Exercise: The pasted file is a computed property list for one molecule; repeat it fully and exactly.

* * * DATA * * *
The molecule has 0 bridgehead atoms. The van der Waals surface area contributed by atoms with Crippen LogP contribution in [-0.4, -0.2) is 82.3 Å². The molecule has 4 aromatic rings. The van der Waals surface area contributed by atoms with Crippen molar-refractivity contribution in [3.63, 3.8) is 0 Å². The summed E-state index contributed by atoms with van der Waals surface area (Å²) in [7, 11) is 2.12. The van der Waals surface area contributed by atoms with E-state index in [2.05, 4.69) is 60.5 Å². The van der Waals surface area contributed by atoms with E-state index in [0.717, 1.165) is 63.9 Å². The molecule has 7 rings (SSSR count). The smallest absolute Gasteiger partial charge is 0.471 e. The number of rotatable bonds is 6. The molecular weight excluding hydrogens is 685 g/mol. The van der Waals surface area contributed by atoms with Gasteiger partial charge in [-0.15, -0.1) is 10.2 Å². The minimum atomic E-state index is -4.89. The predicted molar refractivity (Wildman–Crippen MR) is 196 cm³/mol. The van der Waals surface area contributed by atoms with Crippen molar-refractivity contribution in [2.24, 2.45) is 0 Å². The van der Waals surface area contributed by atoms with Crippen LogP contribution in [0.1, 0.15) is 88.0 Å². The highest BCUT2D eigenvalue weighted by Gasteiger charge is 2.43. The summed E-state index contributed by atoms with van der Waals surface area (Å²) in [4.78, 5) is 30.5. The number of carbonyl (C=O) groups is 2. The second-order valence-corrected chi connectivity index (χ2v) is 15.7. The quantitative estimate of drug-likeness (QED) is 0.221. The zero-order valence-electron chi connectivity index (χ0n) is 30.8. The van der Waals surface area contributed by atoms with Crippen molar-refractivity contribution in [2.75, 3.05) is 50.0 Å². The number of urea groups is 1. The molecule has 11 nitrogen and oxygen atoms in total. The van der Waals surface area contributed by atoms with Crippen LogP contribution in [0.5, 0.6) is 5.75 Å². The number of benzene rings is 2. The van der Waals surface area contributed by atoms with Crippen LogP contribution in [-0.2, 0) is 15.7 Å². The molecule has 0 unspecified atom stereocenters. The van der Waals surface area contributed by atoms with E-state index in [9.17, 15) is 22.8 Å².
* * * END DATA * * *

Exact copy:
The molecule has 0 bridgehead atoms. The van der Waals surface area contributed by atoms with Crippen LogP contribution in [-0.4, -0.2) is 82.3 Å². The molecule has 4 aromatic rings. The van der Waals surface area contributed by atoms with Crippen molar-refractivity contribution in [3.63, 3.8) is 0 Å². The summed E-state index contributed by atoms with van der Waals surface area (Å²) in [7, 11) is 2.12. The van der Waals surface area contributed by atoms with E-state index in [2.05, 4.69) is 60.5 Å². The van der Waals surface area contributed by atoms with E-state index in [0.717, 1.165) is 63.9 Å². The molecule has 7 rings (SSSR count). The smallest absolute Gasteiger partial charge is 0.471 e. The number of rotatable bonds is 6. The molecular weight excluding hydrogens is 685 g/mol. The van der Waals surface area contributed by atoms with Gasteiger partial charge in [-0.15, -0.1) is 10.2 Å². The minimum atomic E-state index is -4.89. The predicted molar refractivity (Wildman–Crippen MR) is 196 cm³/mol. The van der Waals surface area contributed by atoms with Crippen molar-refractivity contribution in [2.24, 2.45) is 0 Å². The van der Waals surface area contributed by atoms with Crippen LogP contribution in [0.1, 0.15) is 88.0 Å². The highest BCUT2D eigenvalue weighted by Gasteiger charge is 2.43. The summed E-state index contributed by atoms with van der Waals surface area (Å²) in [4.78, 5) is 30.5. The number of carbonyl (C=O) groups is 2. The second-order valence-corrected chi connectivity index (χ2v) is 15.7. The quantitative estimate of drug-likeness (QED) is 0.221. The zero-order valence-electron chi connectivity index (χ0n) is 30.8. The van der Waals surface area contributed by atoms with Crippen molar-refractivity contribution in [2.75, 3.05) is 50.0 Å². The number of urea groups is 1. The molecule has 11 nitrogen and oxygen atoms in total. The van der Waals surface area contributed by atoms with Crippen LogP contribution in [0.5, 0.6) is 5.75 Å². The number of benzene rings is 2. The van der Waals surface area contributed by atoms with Crippen LogP contribution in [-0.2, 0) is 15.7 Å². The molecule has 0 unspecified atom stereocenters. The van der Waals surface area contributed by atoms with E-state index in [9.17, 15) is 22.8 Å².